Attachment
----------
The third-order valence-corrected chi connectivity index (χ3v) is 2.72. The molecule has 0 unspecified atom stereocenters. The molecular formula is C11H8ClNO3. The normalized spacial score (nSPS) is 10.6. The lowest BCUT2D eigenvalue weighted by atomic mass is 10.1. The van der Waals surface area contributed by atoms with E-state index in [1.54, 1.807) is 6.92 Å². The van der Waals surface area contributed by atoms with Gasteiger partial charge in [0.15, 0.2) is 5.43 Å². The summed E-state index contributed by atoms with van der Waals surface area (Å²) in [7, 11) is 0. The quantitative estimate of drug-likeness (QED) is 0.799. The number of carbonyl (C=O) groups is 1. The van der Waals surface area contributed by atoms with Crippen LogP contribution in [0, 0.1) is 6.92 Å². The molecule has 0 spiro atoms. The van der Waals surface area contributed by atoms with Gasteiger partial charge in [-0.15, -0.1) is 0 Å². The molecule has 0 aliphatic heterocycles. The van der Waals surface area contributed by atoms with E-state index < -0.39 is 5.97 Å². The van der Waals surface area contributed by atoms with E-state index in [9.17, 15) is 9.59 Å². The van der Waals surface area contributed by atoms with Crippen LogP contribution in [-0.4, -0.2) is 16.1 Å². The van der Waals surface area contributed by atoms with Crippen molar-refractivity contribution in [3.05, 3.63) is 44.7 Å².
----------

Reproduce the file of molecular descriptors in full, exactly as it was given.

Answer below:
The third-order valence-corrected chi connectivity index (χ3v) is 2.72. The molecule has 0 unspecified atom stereocenters. The molecular formula is C11H8ClNO3. The normalized spacial score (nSPS) is 10.6. The lowest BCUT2D eigenvalue weighted by atomic mass is 10.1. The van der Waals surface area contributed by atoms with E-state index in [1.54, 1.807) is 6.92 Å². The van der Waals surface area contributed by atoms with Gasteiger partial charge in [0.15, 0.2) is 5.43 Å². The summed E-state index contributed by atoms with van der Waals surface area (Å²) in [7, 11) is 0. The quantitative estimate of drug-likeness (QED) is 0.799. The number of carbonyl (C=O) groups is 1. The van der Waals surface area contributed by atoms with Crippen LogP contribution in [0, 0.1) is 6.92 Å². The molecule has 0 spiro atoms. The van der Waals surface area contributed by atoms with Gasteiger partial charge in [-0.15, -0.1) is 0 Å². The molecule has 0 aliphatic heterocycles. The van der Waals surface area contributed by atoms with E-state index < -0.39 is 5.97 Å². The van der Waals surface area contributed by atoms with E-state index in [9.17, 15) is 9.59 Å². The van der Waals surface area contributed by atoms with Crippen LogP contribution in [-0.4, -0.2) is 16.1 Å². The van der Waals surface area contributed by atoms with Crippen molar-refractivity contribution in [3.05, 3.63) is 44.7 Å².